Visceral Leishmaniasis, A Tropical Disease
Visceral Leishmaniasis (or Kala-Azar, as it is known in North Africa) is an endemic parasitic disease caused by infection with Leishmania donovani or Leishmania infantum (or L. chagasi, as the african strain is known).
The patient becomes infected by the female of the Phlebotomus and Lutzomyia sandflies in the endemic areas of South America, Africa and Central Asia. Incidence of the disease is increasing.
First signs of an acute infection are usual a dry cough, nosebleeds and a rapidly enlarging spleen, associated with anaemia.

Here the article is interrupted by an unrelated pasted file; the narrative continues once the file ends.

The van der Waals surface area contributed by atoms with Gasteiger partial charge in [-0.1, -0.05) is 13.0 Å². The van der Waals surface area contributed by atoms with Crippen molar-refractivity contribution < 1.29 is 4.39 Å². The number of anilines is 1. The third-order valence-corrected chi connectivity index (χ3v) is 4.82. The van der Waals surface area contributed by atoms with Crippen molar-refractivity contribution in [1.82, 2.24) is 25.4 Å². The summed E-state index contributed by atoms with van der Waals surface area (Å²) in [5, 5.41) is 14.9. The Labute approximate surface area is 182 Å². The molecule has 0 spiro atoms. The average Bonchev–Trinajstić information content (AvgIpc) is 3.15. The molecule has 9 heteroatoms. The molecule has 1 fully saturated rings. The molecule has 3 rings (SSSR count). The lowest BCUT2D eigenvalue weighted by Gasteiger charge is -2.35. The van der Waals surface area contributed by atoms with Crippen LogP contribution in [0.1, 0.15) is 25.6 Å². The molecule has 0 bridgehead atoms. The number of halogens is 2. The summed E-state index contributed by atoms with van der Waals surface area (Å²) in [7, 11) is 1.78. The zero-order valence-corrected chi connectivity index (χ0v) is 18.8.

Diagnosis is best established microscopically with splenic aspirate or marrow.
Prevention is as usual the best weapon and should be established by reducing the sandflies in the area.
Treatment is normally initiated with pentavalent antimony or pentamidine, but unfortunately often too late, especially in immunocompromised patients in rural areas.
Source: Oxford Handbook of Tropical Medicine